Free Translator Free Translator
Translators Dictionaries Courses Other
Home
English Dictionary      examples: 'day', 'get rid of', 'New York Bay'




Venturous   Listen
Venturous

adjective
1.
Disposed to venture or take risks.  Synonyms: audacious, daring, venturesome.  "An audacious interpretation of two Jacobean dramas" , "The most daring of contemporary fiction writers" , "A venturesome investor" , "A venturous spirit"



Related search:



WordNet 3.0 © 2010 Princeton University








Advanced search
     Find words:
Starting with
Ending with
Containing
Matching a pattern  

Synonyms
Antonyms
Quotes
Words linked to  

only single words



Share |





"Venturous" Quotes from Famous Books



... vast area that the Mounted Police had to control and guide. In some respects perhaps the most notable event in the spring of 1875, was the sending of Inspector Walsh with "B" Division to the Cypress Hills country, where a fort was built, named after this active and venturous Inspector. And this Fort Walsh became the centre around which for several years the Indian problem, in its various phases, surged backwards and forwards in varying force, but sometimes within dangerous possibility ...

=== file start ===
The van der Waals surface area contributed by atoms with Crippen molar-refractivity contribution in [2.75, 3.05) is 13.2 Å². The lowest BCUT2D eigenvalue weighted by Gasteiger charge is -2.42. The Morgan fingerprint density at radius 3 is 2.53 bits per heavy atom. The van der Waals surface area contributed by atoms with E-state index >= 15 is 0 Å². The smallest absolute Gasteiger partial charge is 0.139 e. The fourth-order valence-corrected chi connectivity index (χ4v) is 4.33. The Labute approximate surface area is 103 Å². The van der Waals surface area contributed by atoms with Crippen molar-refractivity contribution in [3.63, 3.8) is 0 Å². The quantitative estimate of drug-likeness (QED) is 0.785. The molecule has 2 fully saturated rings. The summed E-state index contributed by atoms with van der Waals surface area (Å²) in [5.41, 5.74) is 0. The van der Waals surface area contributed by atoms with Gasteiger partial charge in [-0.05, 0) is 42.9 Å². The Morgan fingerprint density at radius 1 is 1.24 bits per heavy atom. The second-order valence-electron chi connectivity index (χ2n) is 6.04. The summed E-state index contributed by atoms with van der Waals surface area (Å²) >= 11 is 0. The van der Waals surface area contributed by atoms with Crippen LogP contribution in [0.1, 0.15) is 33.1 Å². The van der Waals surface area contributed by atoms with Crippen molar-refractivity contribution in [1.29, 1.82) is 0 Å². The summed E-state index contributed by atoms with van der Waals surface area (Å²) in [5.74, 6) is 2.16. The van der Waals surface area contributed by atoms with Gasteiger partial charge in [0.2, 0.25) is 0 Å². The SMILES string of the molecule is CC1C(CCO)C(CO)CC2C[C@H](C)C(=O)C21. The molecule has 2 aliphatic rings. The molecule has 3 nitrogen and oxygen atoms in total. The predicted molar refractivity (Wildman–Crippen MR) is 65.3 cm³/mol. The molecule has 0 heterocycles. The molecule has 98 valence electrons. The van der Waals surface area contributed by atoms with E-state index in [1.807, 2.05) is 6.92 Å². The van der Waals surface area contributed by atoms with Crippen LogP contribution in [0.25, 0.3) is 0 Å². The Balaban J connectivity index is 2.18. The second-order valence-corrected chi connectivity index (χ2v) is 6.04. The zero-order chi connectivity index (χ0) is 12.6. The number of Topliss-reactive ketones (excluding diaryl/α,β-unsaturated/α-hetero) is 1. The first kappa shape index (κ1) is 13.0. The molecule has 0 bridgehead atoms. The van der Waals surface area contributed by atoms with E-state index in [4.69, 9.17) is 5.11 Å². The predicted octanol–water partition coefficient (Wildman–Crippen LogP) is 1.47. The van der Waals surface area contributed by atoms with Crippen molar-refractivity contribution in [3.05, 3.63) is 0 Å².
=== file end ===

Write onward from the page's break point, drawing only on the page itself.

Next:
— Policing the Plains - Being the Real-Life Record of the Famous North-West Mounted Police • R.G. MacBeth

... and stormy Cape The venturous Macy passed, And on Nantucket's naked isle Drew up his boat ...
— The Complete Works of Whittier - The Standard Library Edition with a linked Index • John Greenleaf Whittier